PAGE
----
When my copy of Kingdom of Summer arrived, I learned it was actually the second book in a trilogy. I don’t know about you, but I can’t deal with a series that’s already underway. Maybe it’s the OCD. I don’t know. But this meant I couldn’t read my fascinating-looking two-dollar bargain book until I got my hands on the first and last of the trilogy.

They were out of print. I had an out-of-print search company track them down for me, at only moderately exorbitant prices, and the rest of the trilogy arrived on my doorstep in November, months after I’d ordered the first one, which was really the second one. Oh, well, you know what I meant.

They were wonderful.

This trilogy was so good that I read it in a week and then reread it immediately, which I almost never do. Very few individual books have bowled me over like this, let alone three in a series. The stories centered on the character of Gwalchmai — Sir Gawain to those of us who hadn’t researched the legend thoroughly — and were narrated by Gwalchmai himself in the first book, a servant in the second, and Guinevere in the final volume. The characters were more real to me in those books than in any other Arthurian-based story I’d ever read: Mary Stewart, Marion Zimmer Bradley, anyone else who had tried to tell this story. And the history was amazingly correct. This was the first Arthurian tale that felt as if it might have actually happened, and to real, fallible, flawed and interesting people.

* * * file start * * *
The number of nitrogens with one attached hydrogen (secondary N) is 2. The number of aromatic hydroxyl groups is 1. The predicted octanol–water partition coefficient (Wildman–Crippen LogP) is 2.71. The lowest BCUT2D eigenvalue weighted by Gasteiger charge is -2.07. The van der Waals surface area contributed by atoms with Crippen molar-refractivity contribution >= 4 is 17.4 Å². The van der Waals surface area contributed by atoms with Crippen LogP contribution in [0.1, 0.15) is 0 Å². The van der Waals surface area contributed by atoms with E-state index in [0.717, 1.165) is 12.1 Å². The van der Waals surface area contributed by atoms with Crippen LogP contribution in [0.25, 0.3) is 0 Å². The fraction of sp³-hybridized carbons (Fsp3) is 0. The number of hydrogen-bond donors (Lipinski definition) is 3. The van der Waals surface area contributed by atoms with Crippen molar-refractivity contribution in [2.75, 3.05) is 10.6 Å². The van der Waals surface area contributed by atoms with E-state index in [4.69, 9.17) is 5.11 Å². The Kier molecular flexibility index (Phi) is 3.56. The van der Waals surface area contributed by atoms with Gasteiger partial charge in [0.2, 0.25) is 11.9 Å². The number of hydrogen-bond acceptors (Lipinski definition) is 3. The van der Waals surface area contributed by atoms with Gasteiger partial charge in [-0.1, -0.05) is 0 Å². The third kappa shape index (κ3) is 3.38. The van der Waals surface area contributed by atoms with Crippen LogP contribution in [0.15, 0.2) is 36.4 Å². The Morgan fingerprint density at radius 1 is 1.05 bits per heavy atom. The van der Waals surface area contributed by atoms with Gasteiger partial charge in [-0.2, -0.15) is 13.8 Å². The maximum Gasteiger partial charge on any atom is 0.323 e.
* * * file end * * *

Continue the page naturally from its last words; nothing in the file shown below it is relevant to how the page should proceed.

So after rereading the trilogy (which I now do every other year or so), I set out to find anything else I could by Bradshaw. I’d learned, via author blurb on the back cover, that she’d been a student at the University of Michigan (classics, of course, which explained the depth of her research) and won a prize there for the first book in the trilogy, Hawk of May (the final volume was titled In Winter’s Shadow). Then I learned of the first barrier between me and anything else she’d written. Everything was out of print.